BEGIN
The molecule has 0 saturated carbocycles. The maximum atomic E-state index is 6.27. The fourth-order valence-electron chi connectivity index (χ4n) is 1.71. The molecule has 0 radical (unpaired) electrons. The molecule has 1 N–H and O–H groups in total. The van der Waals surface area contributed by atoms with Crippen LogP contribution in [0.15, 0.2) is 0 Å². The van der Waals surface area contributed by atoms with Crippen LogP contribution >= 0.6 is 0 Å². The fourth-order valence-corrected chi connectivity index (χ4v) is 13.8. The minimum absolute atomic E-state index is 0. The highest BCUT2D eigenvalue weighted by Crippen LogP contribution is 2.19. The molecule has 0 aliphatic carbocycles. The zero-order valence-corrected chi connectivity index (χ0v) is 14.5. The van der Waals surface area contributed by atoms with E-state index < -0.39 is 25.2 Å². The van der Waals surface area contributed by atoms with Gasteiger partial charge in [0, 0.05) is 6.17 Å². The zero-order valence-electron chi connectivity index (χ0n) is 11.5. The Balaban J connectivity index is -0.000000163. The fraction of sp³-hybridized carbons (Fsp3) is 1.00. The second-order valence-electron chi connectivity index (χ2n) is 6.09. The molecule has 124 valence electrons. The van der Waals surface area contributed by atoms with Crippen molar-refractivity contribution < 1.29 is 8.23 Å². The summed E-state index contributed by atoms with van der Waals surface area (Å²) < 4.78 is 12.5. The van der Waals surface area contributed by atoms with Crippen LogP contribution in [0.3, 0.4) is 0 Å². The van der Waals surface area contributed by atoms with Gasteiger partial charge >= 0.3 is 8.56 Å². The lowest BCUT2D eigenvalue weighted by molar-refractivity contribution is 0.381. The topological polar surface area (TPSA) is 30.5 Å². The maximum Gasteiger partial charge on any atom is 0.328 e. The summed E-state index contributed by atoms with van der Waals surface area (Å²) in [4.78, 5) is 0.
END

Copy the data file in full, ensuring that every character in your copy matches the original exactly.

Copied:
The molecule has 0 saturated carbocycles. The maximum atomic E-state index is 6.27. The fourth-order valence-electron chi connectivity index (χ4n) is 1.71. The molecule has 0 radical (unpaired) electrons. The molecule has 1 N–H and O–H groups in total. The van der Waals surface area contributed by atoms with Crippen LogP contribution in [0.15, 0.2) is 0 Å². The van der Waals surface area contributed by atoms with Crippen LogP contribution >= 0.6 is 0 Å². The fourth-order valence-corrected chi connectivity index (χ4v) is 13.8. The minimum absolute atomic E-state index is 0. The highest BCUT2D eigenvalue weighted by Crippen LogP contribution is 2.19. The molecule has 0 aliphatic carbocycles. The zero-order valence-corrected chi connectivity index (χ0v) is 14.5. The van der Waals surface area contributed by atoms with E-state index < -0.39 is 25.2 Å². The van der Waals surface area contributed by atoms with Gasteiger partial charge in [0, 0.05) is 6.17 Å². The zero-order valence-electron chi connectivity index (χ0n) is 11.5. The Balaban J connectivity index is -0.000000163. The fraction of sp³-hybridized carbons (Fsp3) is 1.00. The second-order valence-electron chi connectivity index (χ2n) is 6.09. The molecule has 124 valence electrons. The van der Waals surface area contributed by atoms with Crippen molar-refractivity contribution < 1.29 is 8.23 Å². The summed E-state index contributed by atoms with van der Waals surface area (Å²) < 4.78 is 12.5. The van der Waals surface area contributed by atoms with Crippen LogP contribution in [0.3, 0.4) is 0 Å². The van der Waals surface area contributed by atoms with Gasteiger partial charge >= 0.3 is 8.56 Å². The lowest BCUT2D eigenvalue weighted by molar-refractivity contribution is 0.381. The topological polar surface area (TPSA) is 30.5 Å². The maximum Gasteiger partial charge on any atom is 0.328 e. The summed E-state index contributed by atoms with van der Waals surface area (Å²) in [4.78, 5) is 0.